Often, defendant is requesting the court find the pleading fails to plausibly allege a term’s construction or plausibly support a claim of infringement as a matter of law. Because defendants request the court bypass a two-step construction and comparison process, see Phillips v. AWH Corp., 415 F.3d 1203 (Fed. Cir. 2005), plaintiff is tasked with convincing the court that further discovery or construction is required.
The direct infringement data, below, was parsed to only include acts of infringement and comparison of claims to the accused product or process; denials are decreasing, and grants are on the rise and likely to continue.
Fig 7: 12(b)(6) and 12(c) Contested Motions to Dismiss Direct Infringement Claims for Failure to Plead: (i) acts of infringement, and/or (ii) comparison of claim(s) with accused product/service/process (excluding Hatch-Waxman and Biologics cases)
Direct Infringement by DOE
Direct infringement by doctrine of equivalency is properly pled when claim limitations are not literally present in the accused product or process, but are present by equivalency. At the pleading stage, plaintiff must merely state that the infringement satisfies the limitation by equivalency. For instance, in Nalco, Plaintiff satisfied the “injecting” claim element by pleading the accused device achieves the same function as the claim in substantially the same manner. 883 F.3d at 1354.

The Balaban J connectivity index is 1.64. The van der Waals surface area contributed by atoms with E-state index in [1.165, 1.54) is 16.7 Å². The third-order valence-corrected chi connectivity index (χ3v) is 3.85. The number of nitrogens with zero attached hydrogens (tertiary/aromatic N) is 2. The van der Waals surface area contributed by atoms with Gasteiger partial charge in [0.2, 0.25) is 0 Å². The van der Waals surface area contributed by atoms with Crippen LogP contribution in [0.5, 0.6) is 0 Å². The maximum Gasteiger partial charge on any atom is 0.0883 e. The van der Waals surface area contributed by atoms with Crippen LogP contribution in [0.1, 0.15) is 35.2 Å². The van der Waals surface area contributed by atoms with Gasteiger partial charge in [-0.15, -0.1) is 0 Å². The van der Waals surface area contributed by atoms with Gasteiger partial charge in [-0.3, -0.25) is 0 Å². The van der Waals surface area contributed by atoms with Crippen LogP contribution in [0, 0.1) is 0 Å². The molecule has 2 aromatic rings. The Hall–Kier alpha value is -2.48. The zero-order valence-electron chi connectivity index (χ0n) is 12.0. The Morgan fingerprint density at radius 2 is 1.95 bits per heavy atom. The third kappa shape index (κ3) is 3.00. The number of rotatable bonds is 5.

The direct infringement by doctrine of equivalency data, below, was parsed to only include all elements rule, function-way-result test, insubstantial differences, and scope of equivalents; grants are returning to 2016 levels but with more denials—likely a representation of the ease with which a party may properly plead infringement by equivalency.
Fig 8: 12(b)(6) and 12(c) Contested Motions to Dismiss Direct Infringement Claims for Failure to Plead Direct Infringement by DOE
Prior to abrogation of Form 18, there was no form complaint for claims of indirect infringement (i.e., induced or contributory); abrogation of the Rules should not have changed the pleading standards for indirect infringement claims. In re Bill of Lading, 681 F.3d at 1336-37. However, the data below shows grants are increasing and realistically capable of reaching a new, high-water mark in 2021 or 2022. Interestingly, there are approximately double the number of motions to dismiss induced infringement claims as contributory infringement claims, mostly which are failure to plead intent to induce infringement. Evidentially, defendants see an opportunity that was not discernable in 2016—we are likely trending toward a phase where courts deny fewer motions to dismiss or, are less-and-less likely to grant dismissal than deny dismissal.